National Service

Here is one anniversary that seems to have been missed.
It’s been 50 years (or thereabouts) that National Service came to an end. Much to the relief of many 18 year old lad, and the deferred 21 year old as well.

How different it all was then. The British Isles were pre-multiracial, and it would have been hard to spot anyone who was not a white British person. It was still only 13 years after the World War 2 had ended, and the Government were wary of any further conflicts. So during those past 13 years, they had introduced National Service. But the end was in sight.

All male persons aged 18 years old, provided they were fit for military service, were by law conscripted into either the Army, Royal Navy or Royal Air Force. Those serving apprenticeships or studying up to the age of 21 years were exempt till these were completed. Then they too had to go.

Well that’s about the outline of what was happening 50 years ago. Most schools at this time had Cadet activities after school hours, Army, Navy and Air Force Cadets, was an activity enjoyed by many. Lots of marching and drills, and visits to different camps to do what the “real” soldiers, sailors and airmen did. A ride in a tank or on a boat, and some lucky Air cadets were to fly in aircraft, and take gliding lessons at the Air Force Camps. We all got to fire live ammunition from rifles and machine guns under strict supervision. So all the training was worth it.

As a cadet we were probably around 14 – 16 years old, and with all the semi military training around the country at this time, and in most schools, I can never remember any one getting murdered like there is today and almost every day.

No, we were not all goody goodies, there were fights, but nearly always one on one, and never a fight to the death.

There was a pride in the country at this time, and although many would run to avoid the “call up” and others once called up, would not enjoy the forced discipline of real life in the forces, It was a great leveler. The poor, the middle classes, and the upper classes and the just plain rich boys would be moulded together into a team, the discipline was strict, and the playing was hard, but as time went on, we became competitive with other teams and fought fiercely to win any tournament. Gradually the general feeling was one of great camaraderie. Class, backgrounds and wealth disappeared, we were a Military fighting machine.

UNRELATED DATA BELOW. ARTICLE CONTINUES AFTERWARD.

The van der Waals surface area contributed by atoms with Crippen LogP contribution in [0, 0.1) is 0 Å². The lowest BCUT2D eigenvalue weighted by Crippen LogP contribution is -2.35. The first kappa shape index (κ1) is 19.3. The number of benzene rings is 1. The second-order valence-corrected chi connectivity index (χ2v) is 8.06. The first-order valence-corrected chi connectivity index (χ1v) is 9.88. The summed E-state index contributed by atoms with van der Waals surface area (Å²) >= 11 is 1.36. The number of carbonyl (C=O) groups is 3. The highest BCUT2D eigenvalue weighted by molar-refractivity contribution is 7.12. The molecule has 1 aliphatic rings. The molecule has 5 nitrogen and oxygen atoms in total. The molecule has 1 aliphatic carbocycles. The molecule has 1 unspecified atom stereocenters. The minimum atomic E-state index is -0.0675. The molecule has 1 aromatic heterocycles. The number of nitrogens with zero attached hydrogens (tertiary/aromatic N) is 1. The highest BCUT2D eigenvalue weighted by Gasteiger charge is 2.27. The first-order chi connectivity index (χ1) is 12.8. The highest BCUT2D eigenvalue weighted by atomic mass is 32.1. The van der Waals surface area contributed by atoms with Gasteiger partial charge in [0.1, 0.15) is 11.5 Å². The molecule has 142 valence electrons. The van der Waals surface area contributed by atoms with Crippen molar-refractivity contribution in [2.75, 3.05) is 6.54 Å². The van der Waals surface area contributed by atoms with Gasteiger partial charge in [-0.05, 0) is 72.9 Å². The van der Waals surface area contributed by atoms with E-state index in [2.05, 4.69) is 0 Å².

Many would enjoy the life and became regulars. But others would do the 2 years, and leave to continue careers, all the better for the experience.

I was lucky to be in this last group of call ups, and I stayed an extra year to do 3 years in the Royal Air Force. My time was done in a time of peace, and I was not involved in any action that the brave military personnel are facing today. That may have been a different story.

I just thought that there are many of you out there, may never have even heard of a time when everyone was conscripted. With every boy at school, possibly being a cadet, we were all mentally prepared to go into the forces, learning extreme discipline, tough combat, using deadly machinery and weapons. With all this knowledge, it was seldom if ever used on our streets. It was safe to walk out at night, our neighbours lived side by side peacefully, with no marauding gangs creating havoc.

How sad this deterioration can take place in such a once peaceful law-abiding country, in so short a time. All lost to one word – Respect.

It is not until I look back at my early life, that I realise I was so lucky to have lived through this era. I don’t think I would like to be a born in this age.
Today is not the England of my youth.